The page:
Sleep Apnea, Cancer Not Linked in Recent Study

Low blood oxygen associated with sleep apnea did not increase cancer cases

/ Author:  / Reviewed by: Dominique Brooks, M.D Beth Bolt, RPh

(RxWiki News) Previous research has suggested that low levels of blood oxygen associated with sleep apnea could prompt cancer development. But new research suggests that may not be the case.

A group of Canadian researchers recently found no apparent link between sleep apnea and cancer.

"Speak to a sleep specialist if you have trouble breathing at night."

The study was written by Tetyana Kendzerska, MD, PhD, of the University of Toronto’s Institute for Clinical Evaluative Sciences, and colleagues.

The study authors set out to test for a link between sleep apnea and cancer.

Sleep apnea occurs when an individual stops breathing for short periods of time while asleep. Risk factors for developing sleep apnea including being overweight or diabetic and having chronic nasal congestion. A common treatment is sleeping with a mask that pumps oxygen into the nose.

The idea being tested was that sleep apnea lowered oxygen levels in the blood, which could increase the risk of cancer development.

Dr. Kendzerska and team studied 10,149 sleep apnea patients who went through a sleep study between 1994 and 2010. They compared that group to information from health databases for overlaps with cancer diagnosis.

At the beginning of the study, 520 of the 10,149 (5.1 percent) patients had been diagnosed with cancer. After a median follow-up of 7.8 years, 627 of the study group that had been free of cancer at the beginning of the study (6.5 percent) had been diagnosed with cancer.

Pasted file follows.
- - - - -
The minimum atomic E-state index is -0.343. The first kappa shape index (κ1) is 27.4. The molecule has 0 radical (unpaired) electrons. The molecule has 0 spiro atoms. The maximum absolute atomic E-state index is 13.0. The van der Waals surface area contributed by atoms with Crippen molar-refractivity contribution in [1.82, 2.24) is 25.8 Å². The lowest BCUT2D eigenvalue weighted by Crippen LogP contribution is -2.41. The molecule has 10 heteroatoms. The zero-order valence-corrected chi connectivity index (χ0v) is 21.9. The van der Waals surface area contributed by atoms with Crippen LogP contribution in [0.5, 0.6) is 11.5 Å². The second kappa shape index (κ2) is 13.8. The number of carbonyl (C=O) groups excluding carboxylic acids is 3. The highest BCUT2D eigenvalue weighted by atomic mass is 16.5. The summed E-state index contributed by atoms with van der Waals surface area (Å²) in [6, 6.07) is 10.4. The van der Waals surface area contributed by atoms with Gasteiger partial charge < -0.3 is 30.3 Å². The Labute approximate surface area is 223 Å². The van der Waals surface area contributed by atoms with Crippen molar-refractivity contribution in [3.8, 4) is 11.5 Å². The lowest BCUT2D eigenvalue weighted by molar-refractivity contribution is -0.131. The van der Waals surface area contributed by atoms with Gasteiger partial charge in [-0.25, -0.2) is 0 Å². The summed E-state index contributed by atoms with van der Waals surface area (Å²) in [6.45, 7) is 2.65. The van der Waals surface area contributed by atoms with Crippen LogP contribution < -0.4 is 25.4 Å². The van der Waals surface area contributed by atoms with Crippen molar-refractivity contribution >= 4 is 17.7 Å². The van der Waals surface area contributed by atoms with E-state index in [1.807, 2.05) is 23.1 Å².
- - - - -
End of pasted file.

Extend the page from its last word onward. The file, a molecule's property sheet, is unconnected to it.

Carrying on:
The most common types of cancers the researchers found were prostate, breast, colorectal and lung.

Dr. Kendzerska and colleagues found no clear link between sleep apnea and cancer.

“We were not able to confirm previous hypotheses that obstructive sleep apnea is a cause of overall cancer development,” the study authors wrote.

The researchers recommended a larger-scale study with long-term follow-up to further analyze the topic.

The peer-reviewed study was published online Aug. 5 by the Canadian Medical Association Journal.

The ResMed Foundation and the Institute for Clinical Evaluative Sciences at the University of Toronto provided funding. The authors did not disclose any conflicts of interest.

Review Date: 
August 5, 2014
Last Updated:
August 6, 2014